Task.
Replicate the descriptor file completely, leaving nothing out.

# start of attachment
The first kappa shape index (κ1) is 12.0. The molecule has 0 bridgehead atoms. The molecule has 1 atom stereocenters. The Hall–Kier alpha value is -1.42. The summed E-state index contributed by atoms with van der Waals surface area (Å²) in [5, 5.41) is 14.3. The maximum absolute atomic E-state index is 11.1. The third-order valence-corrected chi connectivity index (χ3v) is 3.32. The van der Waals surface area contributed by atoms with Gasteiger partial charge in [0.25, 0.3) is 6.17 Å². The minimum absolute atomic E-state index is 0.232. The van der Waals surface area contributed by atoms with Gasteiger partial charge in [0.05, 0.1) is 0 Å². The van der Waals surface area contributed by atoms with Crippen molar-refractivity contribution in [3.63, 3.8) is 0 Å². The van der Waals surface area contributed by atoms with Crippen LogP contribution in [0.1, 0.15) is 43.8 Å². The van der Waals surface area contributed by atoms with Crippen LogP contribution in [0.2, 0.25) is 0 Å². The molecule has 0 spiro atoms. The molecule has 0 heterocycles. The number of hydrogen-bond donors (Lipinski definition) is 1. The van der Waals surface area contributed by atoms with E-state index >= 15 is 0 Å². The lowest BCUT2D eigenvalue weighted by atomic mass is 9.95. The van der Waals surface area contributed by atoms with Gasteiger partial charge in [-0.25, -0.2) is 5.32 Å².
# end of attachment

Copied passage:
The first kappa shape index (κ1) is 12.0. The molecule has 0 bridgehead atoms. The molecule has 1 atom stereocenters. The Hall–Kier alpha value is -1.42. The summed E-state index contributed by atoms with van der Waals surface area (Å²) in [5, 5.41) is 14.3. The maximum absolute atomic E-state index is 11.1. The third-order valence-corrected chi connectivity index (χ3v) is 3.32. The van der Waals surface area contributed by atoms with Gasteiger partial charge in [0.25, 0.3) is 6.17 Å². The minimum absolute atomic E-state index is 0.232. The van der Waals surface area contributed by atoms with Gasteiger partial charge in [0.05, 0.1) is 0 Å². The van der Waals surface area contributed by atoms with Crippen molar-refractivity contribution in [3.63, 3.8) is 0 Å². The van der Waals surface area contributed by atoms with Crippen LogP contribution in [0.1, 0.15) is 43.8 Å². The van der Waals surface area contributed by atoms with Crippen LogP contribution in [0.2, 0.25) is 0 Å². The molecule has 0 spiro atoms. The molecule has 0 heterocycles. The number of hydrogen-bond donors (Lipinski definition) is 1. The van der Waals surface area contributed by atoms with E-state index >= 15 is 0 Å². The lowest BCUT2D eigenvalue weighted by atomic mass is 9.95. The van der Waals surface area contributed by atoms with Gasteiger partial charge in [-0.25, -0.2) is 5.32 Å².